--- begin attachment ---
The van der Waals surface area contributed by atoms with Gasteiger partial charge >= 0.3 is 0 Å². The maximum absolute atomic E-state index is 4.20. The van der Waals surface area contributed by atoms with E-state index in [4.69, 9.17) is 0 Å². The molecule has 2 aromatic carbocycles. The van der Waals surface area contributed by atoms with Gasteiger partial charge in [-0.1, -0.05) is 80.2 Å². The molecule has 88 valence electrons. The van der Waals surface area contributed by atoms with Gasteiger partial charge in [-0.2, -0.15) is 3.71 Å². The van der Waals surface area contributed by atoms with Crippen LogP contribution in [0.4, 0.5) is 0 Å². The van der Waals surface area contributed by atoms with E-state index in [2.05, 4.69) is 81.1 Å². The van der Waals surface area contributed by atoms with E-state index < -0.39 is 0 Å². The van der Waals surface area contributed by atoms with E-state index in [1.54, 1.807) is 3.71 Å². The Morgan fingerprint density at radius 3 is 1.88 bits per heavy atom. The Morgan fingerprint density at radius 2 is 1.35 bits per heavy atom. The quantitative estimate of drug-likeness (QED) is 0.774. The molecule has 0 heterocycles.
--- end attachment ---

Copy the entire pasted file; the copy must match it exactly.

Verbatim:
The van der Waals surface area contributed by atoms with Gasteiger partial charge >= 0.3 is 0 Å². The maximum absolute atomic E-state index is 4.20. The van der Waals surface area contributed by atoms with E-state index in [4.69, 9.17) is 0 Å². The molecule has 2 aromatic carbocycles. The van der Waals surface area contributed by atoms with Gasteiger partial charge in [-0.1, -0.05) is 80.2 Å². The molecule has 88 valence electrons. The van der Waals surface area contributed by atoms with Gasteiger partial charge in [-0.2, -0.15) is 3.71 Å². The van der Waals surface area contributed by atoms with Crippen LogP contribution in [0.4, 0.5) is 0 Å². The van der Waals surface area contributed by atoms with E-state index in [2.05, 4.69) is 81.1 Å². The van der Waals surface area contributed by atoms with E-state index < -0.39 is 0 Å². The van der Waals surface area contributed by atoms with E-state index in [1.54, 1.807) is 3.71 Å². The Morgan fingerprint density at radius 3 is 1.88 bits per heavy atom. The Morgan fingerprint density at radius 2 is 1.35 bits per heavy atom. The quantitative estimate of drug-likeness (QED) is 0.774. The molecule has 0 heterocycles.